Two worlds collide


The mixing and cross-pollination of genres is nothing new, responsible for the birth of many things we now consider established, though with the endless growth of the Internet lines have become blurred and it’s often hard to keep up. The democratisation of information and the infinite streams we can access at our fingertips while we lie in bed or stand on the metro mean that anything we hear could very well be influenced by anything else; whether that be something we are familiar with or which we may never come to know.

Whether because of the nature of where I’m from – with my people being a JK Rowling novel’s mud-bloods of the Mediterranean – or if the past years of my life and their constant cultural exchange have strongly marked my point of view; I can safely say that I believe the best things in life are the result of mixes.

A 2020 release that encapsulates my point of view is BRIME! by Febem, Fleezus and CESRV, which manages to flawlessly fuse together Brazilian flows with Grime and UK-influenced instrumentals. As absurd as this may have sounded to me (on paper) when first hearing about the release some two-and-a-bit years ago, the production is a 10/10 and really does what it says on the tin. A mere 42 seconds in to the 6-track release and you’re already hearing a sample which, if you close your eyes, could easily be coming from Skepta’s That’s Not Me. Moving through Grime-like batidas, UKG, Bassline and even more BBK-like beats – as well as the guest appearance of that forever-favourite Deixa os garotos brincar sample (well done) – BRIME! is a perfect example of how two worlds so unrelated, feijoada and fish and chips, can come together to produce something so good.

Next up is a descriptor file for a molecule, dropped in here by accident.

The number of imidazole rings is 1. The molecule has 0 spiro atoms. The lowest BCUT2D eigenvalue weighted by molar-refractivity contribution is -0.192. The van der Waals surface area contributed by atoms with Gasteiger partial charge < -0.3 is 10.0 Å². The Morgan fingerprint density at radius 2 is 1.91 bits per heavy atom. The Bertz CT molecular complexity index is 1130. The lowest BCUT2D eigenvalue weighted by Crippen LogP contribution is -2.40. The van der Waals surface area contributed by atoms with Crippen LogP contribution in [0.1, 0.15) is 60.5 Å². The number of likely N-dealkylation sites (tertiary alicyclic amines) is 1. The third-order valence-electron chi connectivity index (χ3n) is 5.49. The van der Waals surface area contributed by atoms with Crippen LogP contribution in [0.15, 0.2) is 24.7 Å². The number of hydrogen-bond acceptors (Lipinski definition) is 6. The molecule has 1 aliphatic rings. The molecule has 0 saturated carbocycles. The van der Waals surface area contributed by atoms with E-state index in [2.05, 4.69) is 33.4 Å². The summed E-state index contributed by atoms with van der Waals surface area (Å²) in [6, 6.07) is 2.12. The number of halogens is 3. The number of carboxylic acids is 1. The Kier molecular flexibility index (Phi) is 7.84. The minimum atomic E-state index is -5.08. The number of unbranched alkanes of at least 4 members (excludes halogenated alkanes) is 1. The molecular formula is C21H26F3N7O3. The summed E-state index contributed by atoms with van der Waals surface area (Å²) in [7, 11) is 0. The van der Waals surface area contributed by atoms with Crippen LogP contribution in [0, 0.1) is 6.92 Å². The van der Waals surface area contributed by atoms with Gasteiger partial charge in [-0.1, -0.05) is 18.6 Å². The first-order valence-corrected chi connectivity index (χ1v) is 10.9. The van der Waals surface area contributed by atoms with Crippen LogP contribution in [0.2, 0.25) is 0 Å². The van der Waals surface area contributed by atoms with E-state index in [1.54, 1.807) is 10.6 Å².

Fast-forward to October 2022, more specifically Nia Archive’s Boiler Room London jungle set. And what a set it was – I remember just how much I enjoyed it when hearing it on Youtube for the first time. A joy multiplied when reaching the last track of the set, her very own jungle flip of the marvellous track Bainá, made famous by Barbatuques for being a song whose rhythm and percussion was composed solely through the use of the human body. Nia Archive’s Baianá is a well produced jungle take on the already powerful track that manages to multiply its raw energy by taking it a step further into the 160 realm. I am very lucky to have heard the track live as the closer to her (fantastic) set at Mira festival’s 2022 edition in Barcelona – and without anyone cutting it short, as was sadly the case in London.

As fate would have it, with this topic very much on my mind, I was listening back to Bradley Zero’s Rhythm Section with Reo on NTS (London, 25.01.23) where she shouts-out a mate (@blvlto) from Brasil who’s “really getting with the UK underground scene”. As digital digging goes, one click leads to another and before you know it you’ve made your way from NTS to the Mixcloud channel of an Independent Brazilian station, Radio 086FM, hearing Brazilian Dante @excaldante MCing (in UK fashion) over garage and baseline instrumentals provided by Viana Prod all the way from the state of Piauí, Brasil.

I can’t provide an explanation as to how these two worlds so far apart came to meet somewhere in the middle – or somewhat independently on either side, rather – and my search so far raises more questions than answers, but it’s safe to say that something very interesting is happening in this cross-continental cultural coming together. With Brasil’s percussive-heavy Baile Funk only seeming to be speeding up, having made the transition from 130bpm to 150bpm and beyond, there’s only one way this can go: well.